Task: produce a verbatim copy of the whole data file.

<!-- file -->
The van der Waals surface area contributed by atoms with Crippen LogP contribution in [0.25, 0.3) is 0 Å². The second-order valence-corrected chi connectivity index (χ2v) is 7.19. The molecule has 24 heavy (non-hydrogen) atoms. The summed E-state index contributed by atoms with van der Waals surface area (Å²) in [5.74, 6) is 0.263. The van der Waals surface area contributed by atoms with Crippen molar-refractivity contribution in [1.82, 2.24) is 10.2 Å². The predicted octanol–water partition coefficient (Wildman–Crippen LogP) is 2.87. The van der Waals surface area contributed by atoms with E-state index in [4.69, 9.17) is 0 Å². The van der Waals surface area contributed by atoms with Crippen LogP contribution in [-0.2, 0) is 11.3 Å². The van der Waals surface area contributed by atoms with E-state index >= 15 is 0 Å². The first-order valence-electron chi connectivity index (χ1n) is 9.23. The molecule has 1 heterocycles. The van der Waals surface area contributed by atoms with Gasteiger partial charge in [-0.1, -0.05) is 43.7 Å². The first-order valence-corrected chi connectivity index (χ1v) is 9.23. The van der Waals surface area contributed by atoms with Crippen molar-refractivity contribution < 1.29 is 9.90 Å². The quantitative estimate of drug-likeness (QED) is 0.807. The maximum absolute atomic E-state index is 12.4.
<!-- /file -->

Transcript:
The van der Waals surface area contributed by atoms with Crippen LogP contribution in [0.25, 0.3) is 0 Å². The second-order valence-corrected chi connectivity index (χ2v) is 7.19. The molecule has 24 heavy (non-hydrogen) atoms. The summed E-state index contributed by atoms with van der Waals surface area (Å²) in [5.74, 6) is 0.263. The van der Waals surface area contributed by atoms with Crippen molar-refractivity contribution in [1.82, 2.24) is 10.2 Å². The predicted octanol–water partition coefficient (Wildman–Crippen LogP) is 2.87. The van der Waals surface area contributed by atoms with E-state index in [4.69, 9.17) is 0 Å². The van der Waals surface area contributed by atoms with Crippen LogP contribution in [-0.2, 0) is 11.3 Å². The van der Waals surface area contributed by atoms with E-state index >= 15 is 0 Å². The first-order valence-electron chi connectivity index (χ1n) is 9.23. The molecule has 1 heterocycles. The van der Waals surface area contributed by atoms with Gasteiger partial charge in [-0.1, -0.05) is 43.7 Å². The first-order valence-corrected chi connectivity index (χ1v) is 9.23. The van der Waals surface area contributed by atoms with Crippen molar-refractivity contribution < 1.29 is 9.90 Å². The quantitative estimate of drug-likeness (QED) is 0.807. The maximum absolute atomic E-state index is 12.4.